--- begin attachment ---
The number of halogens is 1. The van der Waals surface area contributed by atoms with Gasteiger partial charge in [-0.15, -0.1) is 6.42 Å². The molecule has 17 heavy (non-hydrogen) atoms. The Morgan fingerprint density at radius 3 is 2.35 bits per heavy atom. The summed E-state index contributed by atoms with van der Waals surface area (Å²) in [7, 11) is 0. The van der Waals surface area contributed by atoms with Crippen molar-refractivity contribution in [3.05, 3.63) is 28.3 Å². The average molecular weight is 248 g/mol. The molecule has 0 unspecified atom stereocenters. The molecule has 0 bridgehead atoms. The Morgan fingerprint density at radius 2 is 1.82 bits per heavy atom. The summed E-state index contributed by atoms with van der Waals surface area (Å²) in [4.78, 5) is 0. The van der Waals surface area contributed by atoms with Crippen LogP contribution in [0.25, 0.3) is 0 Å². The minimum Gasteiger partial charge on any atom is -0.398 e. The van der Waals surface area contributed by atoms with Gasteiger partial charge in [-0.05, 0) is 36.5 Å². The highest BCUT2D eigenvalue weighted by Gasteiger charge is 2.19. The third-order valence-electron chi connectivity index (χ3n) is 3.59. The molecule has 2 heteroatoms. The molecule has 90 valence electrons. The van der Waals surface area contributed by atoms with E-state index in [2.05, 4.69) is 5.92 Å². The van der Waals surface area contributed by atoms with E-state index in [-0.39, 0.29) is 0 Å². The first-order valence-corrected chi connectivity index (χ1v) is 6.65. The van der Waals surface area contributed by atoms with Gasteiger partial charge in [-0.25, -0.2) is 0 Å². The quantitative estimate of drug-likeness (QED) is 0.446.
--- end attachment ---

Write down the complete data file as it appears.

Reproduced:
The number of halogens is 1. The van der Waals surface area contributed by atoms with Gasteiger partial charge in [-0.15, -0.1) is 6.42 Å². The molecule has 17 heavy (non-hydrogen) atoms. The Morgan fingerprint density at radius 3 is 2.35 bits per heavy atom. The summed E-state index contributed by atoms with van der Waals surface area (Å²) in [7, 11) is 0. The van der Waals surface area contributed by atoms with Crippen molar-refractivity contribution in [3.05, 3.63) is 28.3 Å². The average molecular weight is 248 g/mol. The molecule has 0 unspecified atom stereocenters. The molecule has 0 bridgehead atoms. The Morgan fingerprint density at radius 2 is 1.82 bits per heavy atom. The summed E-state index contributed by atoms with van der Waals surface area (Å²) in [4.78, 5) is 0. The van der Waals surface area contributed by atoms with Crippen LogP contribution in [0.25, 0.3) is 0 Å². The minimum Gasteiger partial charge on any atom is -0.398 e. The van der Waals surface area contributed by atoms with Gasteiger partial charge in [-0.05, 0) is 36.5 Å². The highest BCUT2D eigenvalue weighted by Gasteiger charge is 2.19. The third-order valence-electron chi connectivity index (χ3n) is 3.59. The molecule has 2 heteroatoms. The molecule has 90 valence electrons. The van der Waals surface area contributed by atoms with E-state index in [2.05, 4.69) is 5.92 Å². The van der Waals surface area contributed by atoms with E-state index in [-0.39, 0.29) is 0 Å². The first-order valence-corrected chi connectivity index (χ1v) is 6.65. The van der Waals surface area contributed by atoms with Gasteiger partial charge in [-0.25, -0.2) is 0 Å². The quantitative estimate of drug-likeness (QED) is 0.446.